Send to

Choose Destination
See comment in PubMed Commons below
Arch Dis Child. 2014 Jul;99(7):629-34. Epub 2014 Feb 17.

Cardiovascular disease in Noonan syndrome.



Noonan syndrome (NS), a relatively common autosomal dominant disorder with an incidence of 1 in 1000 to 2500 live births, is the most common syndromic cause of congenital heart disease after Trisomy 21.


To comprehensively define the spectrum of cardiac morphology and specific clinical course of a large cohort of NS patients.


Retrospective, descriptive case series study.


An international Harvard-based NS registry was combined with clinical data from NS patients followed at Boston Children's Hospital, Massachusetts, USA.


We identified 293 patients with NS. Cardiovascular disease was seen in 81% (n=237) including pulmonary stenosis in 57%, secundum atrial septal defects in 32% and hypertrophic cardiomyopathy in 16%. A genetic mutation of the RAS-MAPK signalling pathway was identified in 62% (n=136). Genotype-phenotype associations were noted between PTPN11 mutations and atrial septal defects (p=0.001), and pulmonary stenosis (p<0.001). RAF1 mutations were associated with hypertrophic cardiomyopathy (p<0.001). Cardiovascular outcomes that differed specifically in a NS cohort included high re-intervention rates (65%) after percutaneous balloon pulmonary valvuloplasty for valvar pulmonary stenosis. Additionally, in NS patients with hypertrophic cardiomyopathy, a clinically significant regression of hypertrophy (17%) was observed as was a markedly higher incidence of concomitant congenital heart defects (70%).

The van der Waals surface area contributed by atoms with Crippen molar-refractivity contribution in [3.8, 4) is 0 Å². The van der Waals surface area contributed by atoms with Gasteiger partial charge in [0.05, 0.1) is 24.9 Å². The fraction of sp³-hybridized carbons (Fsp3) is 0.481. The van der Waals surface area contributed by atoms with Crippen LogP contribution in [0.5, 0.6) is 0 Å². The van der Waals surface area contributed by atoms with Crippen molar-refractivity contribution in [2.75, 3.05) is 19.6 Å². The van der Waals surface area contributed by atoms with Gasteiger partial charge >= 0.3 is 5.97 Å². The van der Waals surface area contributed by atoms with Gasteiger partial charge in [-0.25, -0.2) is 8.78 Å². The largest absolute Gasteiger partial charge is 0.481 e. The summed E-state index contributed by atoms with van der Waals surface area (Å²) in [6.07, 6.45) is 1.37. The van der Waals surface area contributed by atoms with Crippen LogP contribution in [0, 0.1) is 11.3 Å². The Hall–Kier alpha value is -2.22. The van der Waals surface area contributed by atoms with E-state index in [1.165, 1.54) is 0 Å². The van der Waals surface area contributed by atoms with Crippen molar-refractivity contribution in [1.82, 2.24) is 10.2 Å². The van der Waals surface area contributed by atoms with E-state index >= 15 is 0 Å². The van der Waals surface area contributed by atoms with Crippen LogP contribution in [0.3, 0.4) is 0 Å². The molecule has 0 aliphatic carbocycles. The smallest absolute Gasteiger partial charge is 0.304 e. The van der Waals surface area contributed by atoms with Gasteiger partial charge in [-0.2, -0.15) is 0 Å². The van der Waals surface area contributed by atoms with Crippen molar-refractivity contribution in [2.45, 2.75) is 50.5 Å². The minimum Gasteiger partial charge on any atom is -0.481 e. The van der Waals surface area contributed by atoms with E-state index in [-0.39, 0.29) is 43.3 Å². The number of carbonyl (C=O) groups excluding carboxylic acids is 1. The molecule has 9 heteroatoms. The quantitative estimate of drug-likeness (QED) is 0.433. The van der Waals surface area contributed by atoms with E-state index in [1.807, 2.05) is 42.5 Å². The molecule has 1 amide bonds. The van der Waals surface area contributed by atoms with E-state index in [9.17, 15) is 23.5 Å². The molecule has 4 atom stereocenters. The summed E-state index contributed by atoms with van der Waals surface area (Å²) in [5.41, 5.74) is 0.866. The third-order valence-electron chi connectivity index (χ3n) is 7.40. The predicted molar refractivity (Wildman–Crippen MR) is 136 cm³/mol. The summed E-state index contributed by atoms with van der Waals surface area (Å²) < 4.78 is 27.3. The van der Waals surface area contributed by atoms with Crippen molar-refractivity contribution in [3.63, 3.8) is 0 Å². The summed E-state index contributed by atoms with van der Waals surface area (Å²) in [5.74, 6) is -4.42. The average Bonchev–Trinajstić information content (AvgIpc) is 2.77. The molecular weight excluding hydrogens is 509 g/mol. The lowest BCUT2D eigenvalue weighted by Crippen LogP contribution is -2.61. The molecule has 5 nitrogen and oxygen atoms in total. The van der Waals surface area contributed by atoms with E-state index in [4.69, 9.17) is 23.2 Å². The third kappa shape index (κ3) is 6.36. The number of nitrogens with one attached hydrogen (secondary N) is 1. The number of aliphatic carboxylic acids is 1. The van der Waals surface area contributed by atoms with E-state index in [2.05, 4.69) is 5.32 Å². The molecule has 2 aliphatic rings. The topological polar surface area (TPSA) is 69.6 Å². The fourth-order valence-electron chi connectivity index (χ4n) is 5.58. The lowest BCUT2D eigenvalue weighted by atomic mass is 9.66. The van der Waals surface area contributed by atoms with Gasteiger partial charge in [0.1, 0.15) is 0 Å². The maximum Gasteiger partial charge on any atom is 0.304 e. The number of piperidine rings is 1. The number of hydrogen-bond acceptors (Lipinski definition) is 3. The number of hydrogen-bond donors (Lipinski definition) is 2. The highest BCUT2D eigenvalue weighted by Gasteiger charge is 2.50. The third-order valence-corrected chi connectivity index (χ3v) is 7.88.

Patients with NS have a distinct spectrum of cardiac phenotypes that may have a natural history and response to therapy atypical to that normally seen in non-syndromic heart disease. A diagnosis of NS in a patient with pulmonary stenosis or infant-onset hypertrophic cardiomyopathy would facilitate condition-specific counselling on outcome and prognosis.

[Indexed for MEDLINE]
PubMed Commons home

PubMed Commons

How to join PubMed Commons

    Supplemental Content

    Full text links

    Icon for HighWire
    Loading ...
    Support Center